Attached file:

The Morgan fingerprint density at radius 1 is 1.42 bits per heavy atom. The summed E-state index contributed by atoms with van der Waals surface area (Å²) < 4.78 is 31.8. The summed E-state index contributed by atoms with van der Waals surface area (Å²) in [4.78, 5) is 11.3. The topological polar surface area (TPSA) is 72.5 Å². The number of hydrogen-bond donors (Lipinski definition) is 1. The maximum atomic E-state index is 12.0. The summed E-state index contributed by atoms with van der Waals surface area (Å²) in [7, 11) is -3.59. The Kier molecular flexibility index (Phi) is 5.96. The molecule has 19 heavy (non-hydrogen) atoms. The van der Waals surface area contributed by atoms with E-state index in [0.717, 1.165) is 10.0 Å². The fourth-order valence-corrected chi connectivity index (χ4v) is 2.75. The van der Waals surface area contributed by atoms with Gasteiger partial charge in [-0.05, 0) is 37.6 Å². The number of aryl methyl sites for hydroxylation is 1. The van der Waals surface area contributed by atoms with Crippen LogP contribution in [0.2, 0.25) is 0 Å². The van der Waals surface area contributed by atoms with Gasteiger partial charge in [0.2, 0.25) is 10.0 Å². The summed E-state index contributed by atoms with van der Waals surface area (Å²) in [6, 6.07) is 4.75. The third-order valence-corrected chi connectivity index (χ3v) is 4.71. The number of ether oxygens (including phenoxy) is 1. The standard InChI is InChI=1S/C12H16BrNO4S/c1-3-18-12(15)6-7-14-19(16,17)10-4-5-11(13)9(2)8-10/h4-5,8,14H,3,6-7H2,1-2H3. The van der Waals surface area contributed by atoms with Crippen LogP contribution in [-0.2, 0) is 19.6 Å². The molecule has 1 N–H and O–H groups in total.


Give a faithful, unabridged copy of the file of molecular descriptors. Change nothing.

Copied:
The Morgan fingerprint density at radius 1 is 1.42 bits per heavy atom. The summed E-state index contributed by atoms with van der Waals surface area (Å²) < 4.78 is 31.8. The summed E-state index contributed by atoms with van der Waals surface area (Å²) in [4.78, 5) is 11.3. The topological polar surface area (TPSA) is 72.5 Å². The number of hydrogen-bond donors (Lipinski definition) is 1. The maximum atomic E-state index is 12.0. The summed E-state index contributed by atoms with van der Waals surface area (Å²) in [7, 11) is -3.59. The Kier molecular flexibility index (Phi) is 5.96. The molecule has 19 heavy (non-hydrogen) atoms. The van der Waals surface area contributed by atoms with E-state index in [0.717, 1.165) is 10.0 Å². The fourth-order valence-corrected chi connectivity index (χ4v) is 2.75. The van der Waals surface area contributed by atoms with Gasteiger partial charge in [-0.05, 0) is 37.6 Å². The number of aryl methyl sites for hydroxylation is 1. The van der Waals surface area contributed by atoms with Crippen LogP contribution in [0.2, 0.25) is 0 Å². The van der Waals surface area contributed by atoms with Gasteiger partial charge in [0.2, 0.25) is 10.0 Å². The summed E-state index contributed by atoms with van der Waals surface area (Å²) in [6, 6.07) is 4.75. The third-order valence-corrected chi connectivity index (χ3v) is 4.71. The number of ether oxygens (including phenoxy) is 1. The standard InChI is InChI=1S/C12H16BrNO4S/c1-3-18-12(15)6-7-14-19(16,17)10-4-5-11(13)9(2)8-10/h4-5,8,14H,3,6-7H2,1-2H3. The van der Waals surface area contributed by atoms with Crippen LogP contribution in [-0.2, 0) is 19.6 Å². The molecule has 1 N–H and O–H groups in total.